Students were woken at 0730hrs and had time to grab a cup of tea and a quick bite to eat before heading outside to begin first training session at 0830hrs. Surprisingly, the weather appeared to have cleared up from the night before and it looked like it might be a sunny day after all. We all headed down towards the seafront to a grassed area that overlooked the pier and the surrounding bay. Training commenced with some running that was, as always, led by the Grandmaster from the front. There was then some stretching and we warmed up with basic combinations in line formation. I must add that this felt very far from ‘basic’ as we were all on an uneven sloped grass area that was making balance somewhat of an issue. As usual the Grandmaster demonstrated every combination and technique with precision and accuracy as if we were back in the dojo on a nice flat wooden floor! Students then partnered up and began the sparring element of the first session. It was at this point that the heavens opened and it started raining again, closely followed by hailstones… This was not going to stop us though and we carried on exchanging partners and continued sparring, even as the ground was becoming a lot more slippery than when we had started. After several more exchanges, we formed two teams and rounded up the first session with some team races. There was no better way to start the day and work up a healthy appetite for breakfast!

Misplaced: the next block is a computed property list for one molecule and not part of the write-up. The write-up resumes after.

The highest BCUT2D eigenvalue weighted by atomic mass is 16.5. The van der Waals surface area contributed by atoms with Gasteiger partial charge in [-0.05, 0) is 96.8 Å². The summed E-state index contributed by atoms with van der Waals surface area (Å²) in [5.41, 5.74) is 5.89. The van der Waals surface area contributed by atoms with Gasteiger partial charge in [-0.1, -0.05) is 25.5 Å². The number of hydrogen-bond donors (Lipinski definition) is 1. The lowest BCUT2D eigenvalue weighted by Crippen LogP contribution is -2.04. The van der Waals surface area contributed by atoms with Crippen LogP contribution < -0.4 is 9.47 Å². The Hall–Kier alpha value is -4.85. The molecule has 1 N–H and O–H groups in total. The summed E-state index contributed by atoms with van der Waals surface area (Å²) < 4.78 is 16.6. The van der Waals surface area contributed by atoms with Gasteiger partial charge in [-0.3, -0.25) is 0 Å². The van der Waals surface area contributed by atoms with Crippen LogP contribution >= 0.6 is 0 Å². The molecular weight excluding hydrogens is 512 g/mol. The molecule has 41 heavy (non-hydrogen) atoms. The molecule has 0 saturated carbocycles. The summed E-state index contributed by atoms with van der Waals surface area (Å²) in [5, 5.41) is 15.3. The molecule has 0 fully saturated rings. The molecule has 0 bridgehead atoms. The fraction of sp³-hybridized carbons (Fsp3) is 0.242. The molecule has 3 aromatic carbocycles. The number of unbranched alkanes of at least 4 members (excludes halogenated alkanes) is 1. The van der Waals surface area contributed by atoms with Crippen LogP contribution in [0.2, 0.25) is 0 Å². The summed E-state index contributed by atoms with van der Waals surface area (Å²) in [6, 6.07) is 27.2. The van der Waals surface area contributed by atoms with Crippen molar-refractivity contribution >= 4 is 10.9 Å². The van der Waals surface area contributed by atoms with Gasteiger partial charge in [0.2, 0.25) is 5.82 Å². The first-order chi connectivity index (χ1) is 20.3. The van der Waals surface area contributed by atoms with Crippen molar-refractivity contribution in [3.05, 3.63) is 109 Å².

The 2nd training session of the day was sparring. For some, this is one of the most eagerly anticipated sessions of the weekend as it really challenges your stamina and technique over a prolonged period of time. It’s also another great opportunity to see the Grandmaster in full flow as he always seems to spar for longer than anybody else! This year was again, no exception and right from the word go the Grandmaster was sparring alongside everybody else. After several exchanges of opponents, various grades were given a chance to catch their breath and watch while the more senior Dan grades were asked to carry on sparring. The Grandmaster took his turn with each and every one of us demonstrating that even when the ground is uneven and muddy, and the rain is beating down (yes, it had started raining again!) that it is still possible to execute precision, timing, care and control, whilst delivering great technical kicks and punches. It was a true spectacle as even some of the locals passing by stopped to see what was taking place in the usually quiet seaside town. After about an hour of sparring, Masters Mark Murphy and Tony Leslie, both 6th Dan, demonstrated some self defence techniques that they had put together. Again, this was a great chance to try and replicate a threatening situation in a ‘natural environment’ where the ground and the weather are not always ideal. Both Master’s showed why they are such a high level, with precision techniques that were both simple to use yet still devastating to the aggressor. We finished the session off with some more team races before heading back to the warm dry hostel for a spot of lunch.